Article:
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College Football Playoff X-Factors: These nine players must shine
College Football

College Football Playoff X-Factors: These nine players must shine

Updated Nov. 14, 2022 3:59 p.m. ET

And then there were nine.

The College Football Playoff field whittled itself down further in Week 11, as a rash of upsets from the deep South into the upper reaches of the West Coast jumbled the postseason picture even further. That’s simply par for the course this time of year. Teams to remember must win in November. Those that don’t, aren't.

As the days grow shorter, and we tick off the final few weeks of the regular season, who has the chance to make the biggest waves for their teams and notch not just victories, but style points for the CFP Selection Committee?

Week 12 Top 25: Trouble in the Pac-12

RJ Young shares his Top 25 rankings after Week 11, explaining why Oregon’s most recent loss is another example of "Oregoning."

Here are nine X-factors in the chase to be one of the final four, all of which will have a say in whether their team is in or out on Selection Sunday:

Dallan Hayden, RB, Ohio State

The Buckeyes found the end zone eight times against an overmatched Indiana on Saturday, but one of the more noteworthy touchdowns came from 14 yards out on a speedy scamper from a backup tailback. Only that backup — Hayden — is no longer the backup. Instead, he is the lone healthy rushing threat for OSU. Miyan Williams exited against the Hoosiers on crutches with a right leg injury, and TreVeyon Henderson remains in a walking boot until further notice.

Even if both were to return, the backfield is awfully thin as is. That puts even more on the shoulders of the true freshman as the schedule takes Ohio State to its most important games of the year. The former four-star has shown flashes when given carries so far, but he’ll see the workload increase significantly moving forward. Not only that, he’ll have to grind out yards against several pretty good defenses if the Buckeyes are to remain undefeated.

As much as the passing game with C.J. Stroud and Marvin Harrison Jr. get all the press, the team still needs some balance on offense, and it may be solely up to Hayden to provide it moving forward.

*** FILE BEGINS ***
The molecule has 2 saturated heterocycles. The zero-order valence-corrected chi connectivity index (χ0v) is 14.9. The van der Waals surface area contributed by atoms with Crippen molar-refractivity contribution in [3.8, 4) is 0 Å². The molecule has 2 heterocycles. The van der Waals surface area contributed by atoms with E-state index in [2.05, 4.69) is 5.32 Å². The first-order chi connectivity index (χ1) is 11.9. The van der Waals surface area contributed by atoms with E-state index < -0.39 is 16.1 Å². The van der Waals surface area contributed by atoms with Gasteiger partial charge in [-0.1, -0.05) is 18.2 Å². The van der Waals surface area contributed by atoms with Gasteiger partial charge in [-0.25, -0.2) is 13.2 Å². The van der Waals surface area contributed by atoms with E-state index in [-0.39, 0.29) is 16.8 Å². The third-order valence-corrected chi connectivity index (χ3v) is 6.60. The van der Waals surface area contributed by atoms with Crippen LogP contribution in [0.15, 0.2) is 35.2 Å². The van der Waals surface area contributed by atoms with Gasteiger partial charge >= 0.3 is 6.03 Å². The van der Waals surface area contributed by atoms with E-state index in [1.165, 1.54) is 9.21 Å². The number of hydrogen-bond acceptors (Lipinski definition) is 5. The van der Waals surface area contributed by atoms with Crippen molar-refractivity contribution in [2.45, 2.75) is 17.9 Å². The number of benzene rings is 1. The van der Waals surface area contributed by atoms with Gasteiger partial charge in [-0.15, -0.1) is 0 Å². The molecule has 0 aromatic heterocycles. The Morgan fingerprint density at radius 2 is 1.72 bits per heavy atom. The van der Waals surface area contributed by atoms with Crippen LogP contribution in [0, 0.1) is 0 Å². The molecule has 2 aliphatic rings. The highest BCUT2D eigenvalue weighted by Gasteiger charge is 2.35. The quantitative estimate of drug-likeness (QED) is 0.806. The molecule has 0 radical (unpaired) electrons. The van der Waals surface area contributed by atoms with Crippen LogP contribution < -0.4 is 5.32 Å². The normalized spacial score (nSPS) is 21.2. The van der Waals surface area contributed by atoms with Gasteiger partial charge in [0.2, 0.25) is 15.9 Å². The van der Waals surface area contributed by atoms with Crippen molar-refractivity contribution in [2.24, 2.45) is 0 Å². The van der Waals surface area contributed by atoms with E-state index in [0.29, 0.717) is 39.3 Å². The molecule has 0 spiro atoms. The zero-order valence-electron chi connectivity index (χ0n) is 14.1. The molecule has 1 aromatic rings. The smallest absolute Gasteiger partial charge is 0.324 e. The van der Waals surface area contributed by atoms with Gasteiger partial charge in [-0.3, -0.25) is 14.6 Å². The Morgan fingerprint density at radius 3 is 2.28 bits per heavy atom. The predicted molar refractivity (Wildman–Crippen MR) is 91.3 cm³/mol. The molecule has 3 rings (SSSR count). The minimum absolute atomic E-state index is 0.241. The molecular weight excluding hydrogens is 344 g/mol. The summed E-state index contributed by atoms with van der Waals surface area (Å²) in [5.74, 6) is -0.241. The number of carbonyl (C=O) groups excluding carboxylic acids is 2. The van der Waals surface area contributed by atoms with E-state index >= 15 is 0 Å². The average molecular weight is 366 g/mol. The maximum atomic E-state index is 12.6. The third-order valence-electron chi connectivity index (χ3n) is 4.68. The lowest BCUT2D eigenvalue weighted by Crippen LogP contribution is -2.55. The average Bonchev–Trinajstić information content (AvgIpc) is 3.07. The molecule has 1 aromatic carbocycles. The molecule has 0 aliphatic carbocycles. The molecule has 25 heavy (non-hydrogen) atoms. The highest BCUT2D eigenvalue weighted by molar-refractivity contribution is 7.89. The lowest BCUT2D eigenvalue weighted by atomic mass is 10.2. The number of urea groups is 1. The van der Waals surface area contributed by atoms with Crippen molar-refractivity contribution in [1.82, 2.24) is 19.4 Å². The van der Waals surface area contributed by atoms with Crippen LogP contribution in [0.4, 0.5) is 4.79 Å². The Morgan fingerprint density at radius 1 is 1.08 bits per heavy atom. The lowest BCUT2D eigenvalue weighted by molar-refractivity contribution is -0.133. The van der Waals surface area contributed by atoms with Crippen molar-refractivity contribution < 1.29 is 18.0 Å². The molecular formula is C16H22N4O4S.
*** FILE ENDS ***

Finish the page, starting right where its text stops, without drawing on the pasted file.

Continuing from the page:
Ronnie Bell, WR, Michigan

Bell’s most notable contribution in Week 11 was his wild fourth-quarter catch, run and fumble that wound up being recovered in the end zone for a touchdown against Nebraska. But beyond that, he’s the big play threat that the Wolverines need to step up in their final few games, lest Jim Harbaugh’s offense simply be Blake Corum and a cloud of dust. 

QB J.J. McCarthy has been able to spread the ball around quite effectively so far this season, but it’s those explosive plays with Bell that he’ll need to connect on to get past Illinois and Ohio State the next few weeks — and into the CFP. If the two can’t threaten to make things interesting downfield, then teams will just keep loading the box and making life tough for the real offensive cog that keeps the machine running — Corum.

Caleb Williams, QB, USC

The Trojans defense isn’t great outside of forcing turnovers. The team’s receiving corps has been hit or miss this year. Travis Dye is gone for the season to leave a big hole in the backfield. All of which is to say: it’s on you, Caleb Williams.

The signal-caller is third in the country in touchdown passes but has thrown just two interceptions, so he’s been doing his part so far. Still, the level of competition is about to ramp up with crosstown rivals UCLA, a ranked Notre Dame side, and one of Oregon, Utah and Washington in Las Vegas for the Pac-12 title game coming up. It’s been a turnaround nothing short of a miracle in downtown L.A. since Williams and coach Lincoln Riley arrived, but they’ll need the young quarterback to carry even more of the load when the lights shine the brightest in the next few weeks. 

Caleb Williams for the Heisman Trophy?

Reggie Bush and Matt Leinart discuss what makes USC's quarterback stand out among the nation's best.

Quentin Johnston, WR, TCU

Johnston’s ankle has been the most notable injury that the Horned Frogs have dealt with during their magical run this season, and they’ve managed to survive him not being 100 percent the past few weeks. If TCU wants to get through the regular season unscathed against some tricky defenses the rest of the month, however, Johnston has to be at full speed and making big plays down the field. 

His 6-foot-4, 215-pound frame has led many to draw Calvin Johnson comparisons, and the way he shields defensive backs from the ball makes you understand why he’s lived up to them. Max Duggan doesn’t have a lot of depth in terms of receiving options, so he needs his top target to be a true X-factor in the next couple of games.